Members in the Media
From: The Atlantic

The Cost of Engaging With the Miserable

Every morning, I wake up and grab my doom machine. My phone is a piece of revolutionary technology that puts the entire world a scroll away, its every pixel an industrial miracle. It’s also a cataclysm-delivery device.

I roll over and click the blue “f” logo to watch older friends and relatives grow angry and entrenched in their politics. I click on Twitter and drown in a torrent of terrible news delivered by shouting messengers. On apps like Citizen, push alerts warn me of violence and petty crimes happening right now in my area, while neighborhood narcs and NIMBYs feud and name-call on Nextdoor.

On the doom machine, feeling helpless and hopeless is easier than ever. Our politics, institutions, and reality itself seem fractured. Perhaps the only salve is to fight on the doom machine over who’s to blame. Inevitably, this makes us feel worse instead of better. So why do we keep doing it? It seems that many of the extremely online are drawn to the doom, and that should make us concerned about the health and future of our public digital spaces.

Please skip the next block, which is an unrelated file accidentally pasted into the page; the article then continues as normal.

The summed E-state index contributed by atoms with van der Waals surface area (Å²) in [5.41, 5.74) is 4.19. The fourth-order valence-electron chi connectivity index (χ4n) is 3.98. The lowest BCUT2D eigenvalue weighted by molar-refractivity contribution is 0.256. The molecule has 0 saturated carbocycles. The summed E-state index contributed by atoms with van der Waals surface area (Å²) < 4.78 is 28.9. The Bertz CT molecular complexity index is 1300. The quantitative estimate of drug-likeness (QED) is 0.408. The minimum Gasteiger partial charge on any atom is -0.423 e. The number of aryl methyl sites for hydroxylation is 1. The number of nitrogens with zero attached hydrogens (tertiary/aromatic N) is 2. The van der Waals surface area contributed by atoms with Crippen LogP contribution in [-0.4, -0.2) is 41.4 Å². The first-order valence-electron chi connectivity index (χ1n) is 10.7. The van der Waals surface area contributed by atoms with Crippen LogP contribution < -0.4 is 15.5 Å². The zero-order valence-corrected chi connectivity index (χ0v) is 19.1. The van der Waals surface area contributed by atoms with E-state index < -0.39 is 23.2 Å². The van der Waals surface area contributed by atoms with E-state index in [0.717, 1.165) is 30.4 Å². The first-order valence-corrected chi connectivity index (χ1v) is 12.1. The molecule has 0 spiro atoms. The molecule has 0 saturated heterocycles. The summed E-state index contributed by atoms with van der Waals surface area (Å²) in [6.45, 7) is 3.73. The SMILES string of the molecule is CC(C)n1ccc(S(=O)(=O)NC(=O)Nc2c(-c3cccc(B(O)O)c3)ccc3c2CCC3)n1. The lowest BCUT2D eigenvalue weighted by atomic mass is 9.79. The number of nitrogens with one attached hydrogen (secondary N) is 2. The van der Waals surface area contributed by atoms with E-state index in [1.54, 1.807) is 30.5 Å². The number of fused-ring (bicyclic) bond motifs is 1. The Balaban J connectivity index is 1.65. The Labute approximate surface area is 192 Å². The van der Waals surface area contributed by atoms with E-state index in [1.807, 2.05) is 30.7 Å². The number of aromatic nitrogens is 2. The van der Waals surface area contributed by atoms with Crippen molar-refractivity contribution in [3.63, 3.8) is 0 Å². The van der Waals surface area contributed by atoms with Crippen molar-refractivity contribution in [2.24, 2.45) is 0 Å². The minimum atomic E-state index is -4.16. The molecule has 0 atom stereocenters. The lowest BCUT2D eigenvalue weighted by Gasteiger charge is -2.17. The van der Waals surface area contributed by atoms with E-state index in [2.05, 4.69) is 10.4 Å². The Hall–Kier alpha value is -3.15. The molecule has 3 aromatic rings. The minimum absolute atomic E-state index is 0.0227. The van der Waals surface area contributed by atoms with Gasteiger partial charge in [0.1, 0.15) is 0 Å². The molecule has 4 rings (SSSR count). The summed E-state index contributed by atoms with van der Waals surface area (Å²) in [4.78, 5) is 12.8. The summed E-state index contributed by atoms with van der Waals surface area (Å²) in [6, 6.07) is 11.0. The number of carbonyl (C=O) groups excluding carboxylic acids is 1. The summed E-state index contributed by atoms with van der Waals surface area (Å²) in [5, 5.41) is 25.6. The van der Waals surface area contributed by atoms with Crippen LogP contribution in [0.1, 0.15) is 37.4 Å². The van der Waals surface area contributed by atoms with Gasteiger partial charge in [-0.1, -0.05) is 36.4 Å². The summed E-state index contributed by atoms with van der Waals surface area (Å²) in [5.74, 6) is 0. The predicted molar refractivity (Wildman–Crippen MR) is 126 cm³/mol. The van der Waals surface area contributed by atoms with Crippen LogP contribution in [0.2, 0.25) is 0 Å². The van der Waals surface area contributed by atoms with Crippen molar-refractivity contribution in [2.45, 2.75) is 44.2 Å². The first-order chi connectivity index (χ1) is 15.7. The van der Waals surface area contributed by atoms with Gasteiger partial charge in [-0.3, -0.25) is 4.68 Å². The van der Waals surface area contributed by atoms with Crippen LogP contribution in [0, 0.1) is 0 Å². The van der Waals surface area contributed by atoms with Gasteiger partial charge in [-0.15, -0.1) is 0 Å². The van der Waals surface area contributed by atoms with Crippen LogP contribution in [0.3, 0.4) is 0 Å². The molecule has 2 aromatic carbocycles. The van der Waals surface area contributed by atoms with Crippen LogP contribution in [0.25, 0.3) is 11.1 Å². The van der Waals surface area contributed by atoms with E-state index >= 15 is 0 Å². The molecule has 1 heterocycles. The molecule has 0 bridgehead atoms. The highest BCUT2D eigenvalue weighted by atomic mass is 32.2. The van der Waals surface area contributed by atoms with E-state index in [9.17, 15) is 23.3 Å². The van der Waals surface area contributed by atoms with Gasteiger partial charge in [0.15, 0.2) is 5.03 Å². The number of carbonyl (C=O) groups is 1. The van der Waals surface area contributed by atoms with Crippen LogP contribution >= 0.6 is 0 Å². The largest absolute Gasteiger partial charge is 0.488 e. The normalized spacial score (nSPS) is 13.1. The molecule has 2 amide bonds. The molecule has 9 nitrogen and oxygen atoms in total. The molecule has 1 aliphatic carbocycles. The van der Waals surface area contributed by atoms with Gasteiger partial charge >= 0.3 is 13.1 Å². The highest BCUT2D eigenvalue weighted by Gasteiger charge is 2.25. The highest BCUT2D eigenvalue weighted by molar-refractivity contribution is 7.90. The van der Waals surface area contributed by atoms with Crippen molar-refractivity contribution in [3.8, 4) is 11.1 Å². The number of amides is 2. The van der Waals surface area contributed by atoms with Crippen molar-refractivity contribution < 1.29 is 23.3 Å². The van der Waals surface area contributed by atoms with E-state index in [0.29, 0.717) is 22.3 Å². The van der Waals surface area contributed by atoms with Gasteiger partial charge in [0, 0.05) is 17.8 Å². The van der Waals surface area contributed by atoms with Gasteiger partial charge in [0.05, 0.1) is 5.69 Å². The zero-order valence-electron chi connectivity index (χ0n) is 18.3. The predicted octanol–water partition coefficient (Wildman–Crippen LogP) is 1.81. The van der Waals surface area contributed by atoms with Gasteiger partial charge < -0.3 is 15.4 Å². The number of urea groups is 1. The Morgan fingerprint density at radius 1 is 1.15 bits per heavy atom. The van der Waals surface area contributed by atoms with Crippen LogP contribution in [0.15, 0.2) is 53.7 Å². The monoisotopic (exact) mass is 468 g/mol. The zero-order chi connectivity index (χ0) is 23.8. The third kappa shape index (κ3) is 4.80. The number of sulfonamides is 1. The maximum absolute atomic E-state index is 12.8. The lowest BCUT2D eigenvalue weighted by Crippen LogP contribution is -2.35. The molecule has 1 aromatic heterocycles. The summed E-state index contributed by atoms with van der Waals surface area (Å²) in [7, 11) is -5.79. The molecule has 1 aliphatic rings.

Read the whole story (subscription may be required): The Atlantic

More of our Members in the Media >

APS regularly opens certain online articles for discussion on our website. Effective February 2021, you must be a logged-in APS member to post comments. By posting a comment, you agree to our Community Guidelines and the display of your profile information, including your name and affiliation. Any opinions, findings, conclusions, or recommendations present in article comments are those of the writers and do not necessarily reflect the views of APS or the article’s author. For more information, please see our Community Guidelines.

Please login with your APS account to comment.